If the ordinary means of holiness and salvation are continued, what reason is there to think that you should be at any time hereafter better disposed to improve them than you are now? Is there not rather a great deal of reason to fear, lest the heart should contract some hardness by a long continuance in sin? And if reasonable and forcible arguments do not now sway and prevail, they will be so far from influencing more hereafter, that they will affect much less than at present. Besides, by delaying and deferring you contract a habit of delaying, and do it with less remorse. Your first put-offs and excuses, perhaps, are not made without a good deal of uneasiness: and you are almost ashamed, or even confounded, when you make them: and your heart afterwards smites you for it. But having time after time excused and deferred compliance with the reasonable demands that have been made of you, you become more assured and confident; and such demands åre for the future put off with little or no scruple, or concern of mind.

Moreover, it is a vain thing to imagine, that you may outlive temptations; and that the time may come, when there shall be no longer any impediments or obstructions of repentance and amendment. For there always will be temptations, suited to every age of life, which will have a powerful influence upon those who are not fully devoted to God, and have not attained to the government of their passions. If sensual pleasure be a bait that seduces and ensnares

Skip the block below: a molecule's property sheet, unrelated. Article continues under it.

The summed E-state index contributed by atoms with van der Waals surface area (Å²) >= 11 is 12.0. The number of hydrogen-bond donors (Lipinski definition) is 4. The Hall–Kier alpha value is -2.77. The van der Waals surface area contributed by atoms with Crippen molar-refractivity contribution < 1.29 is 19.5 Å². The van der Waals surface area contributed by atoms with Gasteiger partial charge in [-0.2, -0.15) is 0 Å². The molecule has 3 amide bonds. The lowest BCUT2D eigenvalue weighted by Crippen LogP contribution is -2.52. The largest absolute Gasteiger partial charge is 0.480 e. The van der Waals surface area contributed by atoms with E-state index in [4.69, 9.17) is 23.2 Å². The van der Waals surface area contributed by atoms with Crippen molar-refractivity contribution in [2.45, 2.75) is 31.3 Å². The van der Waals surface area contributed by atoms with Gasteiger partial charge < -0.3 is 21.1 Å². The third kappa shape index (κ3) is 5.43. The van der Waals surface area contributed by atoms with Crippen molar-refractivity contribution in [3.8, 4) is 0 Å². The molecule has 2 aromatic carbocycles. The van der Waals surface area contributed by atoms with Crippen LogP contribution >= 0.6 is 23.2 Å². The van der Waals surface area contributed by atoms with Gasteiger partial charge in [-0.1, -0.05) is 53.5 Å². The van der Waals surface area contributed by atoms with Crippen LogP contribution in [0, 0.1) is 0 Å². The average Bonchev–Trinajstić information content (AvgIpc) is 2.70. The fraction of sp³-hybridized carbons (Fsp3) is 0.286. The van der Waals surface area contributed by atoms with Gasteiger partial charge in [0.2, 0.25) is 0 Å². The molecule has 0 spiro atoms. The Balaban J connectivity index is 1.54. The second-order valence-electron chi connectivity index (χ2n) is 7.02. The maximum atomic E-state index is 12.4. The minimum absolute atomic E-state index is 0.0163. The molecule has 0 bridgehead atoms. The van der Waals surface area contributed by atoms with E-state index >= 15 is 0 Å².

men in the early days of life, riches, and honour, and preferment are as taking with men of worldly minds, in the more advanced, and the very latest periods of life.

4. Late repentance, supposing it to be sincere and available and accepted of God, must be very bitter and sorrowful.

It cannot be otherwise. For you will have little or nothing to comfort you. And you will have a great number, and a long course of transgressions and neglects, to reflect upon with grief and concern. It will be very grievous to recollect many instances of ingratitude to God, who has been very good and gracious to you, who would not think of him, or pay a just regard to his reasonable and holy laws and commandments. You will then, severely blame and condemn yourselves for acting contrary to conviction, and for refusing to hearken to former pressing and friendly calls and invitations. You will be filled with the utmost concern to think how you have multiplied transgressions, and persisted therein: thereby offending God, and perhaps grieving men, whose comfort and happiness should have been dear to you. And it is well "if you have not also the sad and bitter reflection to make, that by your sins, some of them more especially, you have been the means of misleading some of your fellow-creatures, and causing them to fall and miscarry.

5. But late repentance is seldom sincere.

I do not say that it is never sincere; but there is too much reason to think it is seldom so. The confessions and lamentations of men in sickness, and in visible danger of death, appear rather forced and unavoidable, than free and voluntary. And very often, when the danger is over, and health and safety are restored, and the temptations of life return with their usual force, men shew their repentance was not unfeigned and effectual, by returning to their former evil courses, and by being again entangled and overcome by this world, and the snares of it, as before.